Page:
Baylor Symposium to Examine Hunger as a Key Driver of Migration

Scholars, practitioners and policymakers will explore ways to strengthen food security, food justice and food systems to address mass movement of refugees and migrants

April 9, 2024
Soldiers giving food to a mature woman at a community center

Getty Images Credit: FG Trade / Collection: E+

Contact: Lori Fogleman, Baylor University Media & Public Relations, 254-709-5959
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WACO, Texas (April 9, 2024) – A three-day Baylor University symposium will bring together scholars, practitioners, policymakers and students in an exploration of the crucial intersections between food, migration, religion, economic opportunity and human flourishing, including the culinary contributions of migrants to U.S. communities. 

Migration and Food Needs: Latin American and U.S. Perspectives” will be held April 16-18 at the Mark and Paula Hurd Welcome Center and Cashion Academic Center on the Baylor campus. 

The symposium seeks to examine hunger as a key driver of migration and explore ways in which food security, food justice and food systems can be strengthened to address the large-scale movement of refugees and migrants from a Latin American perspective.

Migration, all around the world, is one of the key human dynamics of the 21st century, redefining identities, community relationships and governmental policies, said Carlos F. Cardoza-Orlandi, Ph.D., The Frederick E. Roach Chair in World Christianity in the Department of Religion at Baylor. In fact, the Americas, he said, have a unique migrating corridor running across nations and regions, which serves as a laboratory for migration studies. 

“Baylor, as a Christian R1 institution, and particularly for this symposium, seeks to contribute the best interdisciplinary knowledge and perspectives to study and address migration in the Americas,” Cardoza-Orlandi said. “Keynote speakers and workshop leaders – all experts in their fields – will guide the participants to see and understand the crisis, reflect and imagine constructive policies and strategies for our communities, and discover hope in the continuous and significant cultural, economic and religious contributions of migrants in the making of the USA in the 21st century. This symposium seeks to help our Baylor communities – as well as our partners in Central Texas and beyond – discover, affirm and put into practice a ‘long-standing good way’ of engaging with our migrant communities.” 

The symposium will feature keynote speakers, workshops, a screening of the documentary “Missing in Brooks County” and a concluding jazz quintet concert in Roxy Grove Hall. The event enhances Baylor’s Baylor in Latin America initiative through topics that:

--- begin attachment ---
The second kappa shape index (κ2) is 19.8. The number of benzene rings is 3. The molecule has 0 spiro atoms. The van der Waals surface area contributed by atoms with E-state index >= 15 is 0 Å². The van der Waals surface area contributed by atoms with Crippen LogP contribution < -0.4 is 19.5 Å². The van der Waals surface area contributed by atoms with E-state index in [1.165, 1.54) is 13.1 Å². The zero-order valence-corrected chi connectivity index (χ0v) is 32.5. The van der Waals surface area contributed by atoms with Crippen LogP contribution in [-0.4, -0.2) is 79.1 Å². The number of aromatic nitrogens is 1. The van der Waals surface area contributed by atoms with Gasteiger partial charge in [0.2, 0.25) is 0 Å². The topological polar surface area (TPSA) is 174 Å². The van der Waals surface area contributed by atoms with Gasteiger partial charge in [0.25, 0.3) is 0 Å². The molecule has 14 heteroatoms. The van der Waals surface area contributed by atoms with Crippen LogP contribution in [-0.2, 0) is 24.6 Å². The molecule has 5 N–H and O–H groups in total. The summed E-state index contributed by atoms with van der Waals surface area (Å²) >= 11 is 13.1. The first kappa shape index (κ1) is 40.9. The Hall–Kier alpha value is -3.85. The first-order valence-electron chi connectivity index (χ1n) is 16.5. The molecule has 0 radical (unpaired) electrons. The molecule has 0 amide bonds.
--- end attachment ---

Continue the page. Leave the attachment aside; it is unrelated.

• Explore the relationship between migration and food needs from a Latin American perspective; 
  • Critically assess and constructively recommend public policies for governmental, nongovernmental, faith-based organizations, and churches related to migration and food needs; 
  • Analyze and propose a Christian biblical and theological perspective to the challenges and promises of migration and food practices; 
  • Provide research perspectives and information to the study of migration and food needs and distribution; and
  • Discover and celebrate the contributions of migrants in transforming the culinary cultures of the United States.

Keynote speakers are Álvaro Botero Navarro, Professor, American University, Washington College of Law; Víctor Hinojosa, Ph.D., Honors College, Baylor University; Dylan Corbett, Executive Director Hope Border Institute; Ericka Shawndricka Dunbar, Ph.D., Department of Religion, Baylor University; Rudy P. Guevarra Jr., Ph.D., Arizona State University; Chef Adán Medrano, author of Truly Texas Mexican: A Native Culinary Heritage in Recipes; and Felipe Hinojosa, Ph.D., Jackson Chair in Latin American Studies, History Department, Baylor University.

The Migration and Food Needs symposium is presented by the Office of the Provost, Department of Religion, Baylor Collaborative on Hunger and Poverty, College of Arts & Sciences and the Baylor School of Music.

Register online and view the symposium schedule here.


Baylor University is a private Christian University and a nationally ranked Research 1 institution. The University provides a vibrant campus community for more than 20,000 students by blending interdisciplinary research with an international reputation for educational excellence and a faculty commitment to teaching and scholarship. Chartered in 1845 by the Republic of Texas through the efforts of Baptist pioneers, Baylor is the oldest continually operating University in Texas. Located in Waco, Baylor welcomes students from all 50 states and more than 90 countries to study a broad range of degrees among its 12 nationally recognized academic divisions.